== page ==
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Tuesday, March 07, 2017

Sean Kelly

Opinion: How the Kingsway Theatre's Rui Pereira is ruining the reputation of a historic cinema

I never thought that I would find myself writing about Rui Pereira ever again. Longtime readers would know that a closely followed and wrote about Pereira's restoration and reopening of the Humber Cinema back in 2011. The story ended on a sour note as Pereira's mismanagement of the cinema resulted in him being locked out of the cinema, which has since gone to flourish for five years without him. When I last wrote about this matter, I had effectively washed my hands from everything to do with Rui Pereira and I vowed never to write about him again. Then he had to make the news again.
Rui Pereira shortly before the reopening of the Humber Cinema (photo credit: Toronto Star)
As the story goes, last Friday Canadian actress Wendy Olunike Adeliyi went to the Kingsway Theatre, which has been owned and managed by Pereira since 2009, to see the film Loving. Adeliyi was not allowed to enter the theatre with her schoolbag and reportedly Pereira proceeded to called the police and say “a black woman is threatening us”.

This incident has brought Rui Pereira and the Kingsway Theatre back into the mainstream spotlight, as outlets such as the CBC and Toronto Star have provided coverage on this incident. Rui Pereira has hit back against Wendy Olunike Adeliyi, claiming that it was she who has acting in a threatening manner and that she is generating a "false narrative" about this incident.

The "final" Kingsway Theatre schedule from June 2006
I never went to the Kingsway Theatre as much as I would have liked to. In fact, I don't think I started seeing films at the Kingsway until around 2005. Ironically, it was in June of 2006 when it was announced that the Kingsway Theatre, which first opened its doors in 1939, was set to close down, along with the Revue and Royal cinemas. I remember going to the "final" Kingsway screening on June 30, 2006, which consisted of a double bill of Raiders of the Lost Ark and Casablanca. In fact, I didn't stay for the second show, since the line went around the block.

Ironically, all three cinemas that closed in 2006 would go on to reopen under new owners. The Royal was taken over by Theatre D Digital and the Revue was resurrected by the community-run Revue Film Society. The Kingsway was the final cinema to reopen in 2009, after being closed for more than three years.

Rui Pereira in the Kingsway Theatre (photo credit: Inside Toronto)
As reported at the time, the Kingsway Theatre was acquired by Toronto-based communications company SwitchWorks Technologies. Rui Pereira was SwitchWorks' Internet television director, who was made the manager of the reincarnated Kingsway. After three years of relative success running the Kingsway, Rui Pereira set his sights on the long-dormant Humber Cinema and the rest is history.

Now back to the incident from last Friday. I don't want to participate in the blame game that has been going on, but I am left scratching my head why the theatre even has a "no bags" policy in the first place. Presumably, this is in place so patrons don't sneak food or alcohol into the theatre, however there are now multiple licenced cinemas in Toronto and none of them ask you to check your bags at the door. On a personal note, I often carry a bag with me when I attend festival screenings and such, which would contain my notebook, writing utensils, and anything else I would need. It would be a huge inconvenience for me to check that bag before every festival screening I went to. This is specifically in reference to the fact that the Kingsway was a Hot Docs community venue a few years ago.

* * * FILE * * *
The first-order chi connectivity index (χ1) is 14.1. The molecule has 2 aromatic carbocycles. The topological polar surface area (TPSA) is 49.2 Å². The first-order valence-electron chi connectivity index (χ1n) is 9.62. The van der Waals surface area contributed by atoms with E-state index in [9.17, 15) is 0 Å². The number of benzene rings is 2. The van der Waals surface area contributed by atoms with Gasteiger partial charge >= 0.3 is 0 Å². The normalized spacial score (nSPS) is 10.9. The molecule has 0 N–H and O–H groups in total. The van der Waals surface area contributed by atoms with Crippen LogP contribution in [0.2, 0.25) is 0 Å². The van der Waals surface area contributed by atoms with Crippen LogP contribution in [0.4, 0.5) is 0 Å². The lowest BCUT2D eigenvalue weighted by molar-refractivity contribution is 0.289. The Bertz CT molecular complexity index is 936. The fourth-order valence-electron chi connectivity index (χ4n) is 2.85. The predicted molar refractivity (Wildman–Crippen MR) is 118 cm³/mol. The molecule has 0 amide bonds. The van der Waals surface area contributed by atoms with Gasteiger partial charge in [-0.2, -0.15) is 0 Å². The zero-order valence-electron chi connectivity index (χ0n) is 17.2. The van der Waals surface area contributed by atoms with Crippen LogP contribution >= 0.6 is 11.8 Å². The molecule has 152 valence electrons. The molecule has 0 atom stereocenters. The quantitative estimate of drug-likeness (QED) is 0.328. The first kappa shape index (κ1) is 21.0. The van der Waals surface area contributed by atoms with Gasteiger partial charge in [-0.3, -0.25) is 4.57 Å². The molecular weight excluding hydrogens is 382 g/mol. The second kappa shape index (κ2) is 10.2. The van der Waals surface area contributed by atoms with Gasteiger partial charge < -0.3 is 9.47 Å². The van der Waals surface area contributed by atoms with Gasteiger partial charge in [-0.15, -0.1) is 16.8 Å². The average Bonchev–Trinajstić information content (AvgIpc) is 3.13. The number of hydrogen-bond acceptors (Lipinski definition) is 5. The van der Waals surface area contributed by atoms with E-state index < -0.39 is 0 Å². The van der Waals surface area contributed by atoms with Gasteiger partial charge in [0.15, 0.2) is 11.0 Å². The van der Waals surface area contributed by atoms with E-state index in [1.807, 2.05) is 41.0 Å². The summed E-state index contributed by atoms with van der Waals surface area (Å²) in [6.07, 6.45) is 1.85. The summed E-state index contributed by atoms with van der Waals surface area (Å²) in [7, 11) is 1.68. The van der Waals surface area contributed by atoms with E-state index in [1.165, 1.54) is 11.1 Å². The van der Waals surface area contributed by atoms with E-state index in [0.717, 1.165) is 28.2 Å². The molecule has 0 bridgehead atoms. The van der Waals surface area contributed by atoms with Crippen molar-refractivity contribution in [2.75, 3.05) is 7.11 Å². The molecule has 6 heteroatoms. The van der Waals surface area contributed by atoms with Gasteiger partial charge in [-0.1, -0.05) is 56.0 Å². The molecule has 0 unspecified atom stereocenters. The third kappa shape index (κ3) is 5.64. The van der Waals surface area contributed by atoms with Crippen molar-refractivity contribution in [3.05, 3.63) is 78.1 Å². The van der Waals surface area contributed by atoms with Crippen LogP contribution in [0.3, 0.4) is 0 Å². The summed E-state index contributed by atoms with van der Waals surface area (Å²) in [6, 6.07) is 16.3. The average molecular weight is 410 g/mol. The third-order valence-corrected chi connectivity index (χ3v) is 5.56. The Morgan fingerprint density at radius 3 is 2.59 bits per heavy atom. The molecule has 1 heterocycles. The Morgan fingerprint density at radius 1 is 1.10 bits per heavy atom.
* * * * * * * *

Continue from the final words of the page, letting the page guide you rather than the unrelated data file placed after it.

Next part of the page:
There is no real reason why I didn't go back to the Kingsway after it first reopened in 2009. In fact, part of the reason that I didn't go back was that it was somewhat out of the way for me to get to. Then the who fiasco happened involving the Humber Cinema and I haven't felt bothered to give a pompous jerk like Rui Pereira my time and money, when there are other perfectly good cinemas in the city, which respect the patrons (i.e. The Royal).

It's a real shame that I can't bring myself to ever attend the Kingsway again, since it is one of the few historic cinemas remaining in Toronto, with the theatre often having screenings that you can't see anywhere else. However, it seems that now the Kingsway Theatre is going to be remembered for being run by a tyrant of a manger, who isn't afraid to pick fights with anyone who crosses his path. It's a real shame, since the cinema is now only a short bus ride for me to get to.

On one final point, I should add that I am indeed aware that there is a Reddit thread, where the Kingsway staff member gives her side of the story. However, I am also aware that Rui Pereira has been making increasingly confrontational posts on the Kingway's facebook page, with one of the most recent ones demonstrating that he seems to be a supporter of Donald Trump's "fake news" narrative, while taking a swipe at the Oscar winning documentary The White Helmets.
If nothing else, that post just proves my points about Rui Pereira and how he is doing more damage than good for the reputation of this West End cinema.

Sean Kelly

About Sean Kelly -

Sean Patrick Kelly is a self-described ├╝ber-geek, who has been an avid film lover for all his life. He graduated from York University in 2010 with an honours B.A. in Cinema and Media Studies and he likes to believe he knows what he’s talking about when he writes about film (despite occasionally going on pointless rants).